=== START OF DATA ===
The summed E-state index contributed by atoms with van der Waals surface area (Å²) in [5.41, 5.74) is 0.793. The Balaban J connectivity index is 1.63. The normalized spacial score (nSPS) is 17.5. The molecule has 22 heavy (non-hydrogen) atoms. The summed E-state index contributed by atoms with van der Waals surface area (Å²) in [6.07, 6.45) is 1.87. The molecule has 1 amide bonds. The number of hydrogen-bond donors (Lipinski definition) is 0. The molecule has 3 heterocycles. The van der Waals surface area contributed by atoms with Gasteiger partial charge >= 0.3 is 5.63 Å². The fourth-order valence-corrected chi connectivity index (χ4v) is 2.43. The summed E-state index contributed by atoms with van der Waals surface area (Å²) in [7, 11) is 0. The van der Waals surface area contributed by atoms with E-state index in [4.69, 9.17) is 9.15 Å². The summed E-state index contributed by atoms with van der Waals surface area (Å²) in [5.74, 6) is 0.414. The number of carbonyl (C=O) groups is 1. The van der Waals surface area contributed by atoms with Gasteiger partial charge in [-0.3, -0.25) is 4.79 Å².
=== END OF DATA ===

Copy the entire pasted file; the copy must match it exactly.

The summed E-state index contributed by atoms with van der Waals surface area (Å²) in [5.41, 5.74) is 0.793. The Balaban J connectivity index is 1.63. The normalized spacial score (nSPS) is 17.5. The molecule has 22 heavy (non-hydrogen) atoms. The summed E-state index contributed by atoms with van der Waals surface area (Å²) in [6.07, 6.45) is 1.87. The molecule has 1 amide bonds. The number of hydrogen-bond donors (Lipinski definition) is 0. The molecule has 3 heterocycles. The van der Waals surface area contributed by atoms with Gasteiger partial charge >= 0.3 is 5.63 Å². The fourth-order valence-corrected chi connectivity index (χ4v) is 2.43. The summed E-state index contributed by atoms with van der Waals surface area (Å²) in [7, 11) is 0. The van der Waals surface area contributed by atoms with E-state index in [4.69, 9.17) is 9.15 Å². The summed E-state index contributed by atoms with van der Waals surface area (Å²) in [5.74, 6) is 0.414. The number of carbonyl (C=O) groups is 1. The van der Waals surface area contributed by atoms with Gasteiger partial charge in [-0.3, -0.25) is 4.79 Å².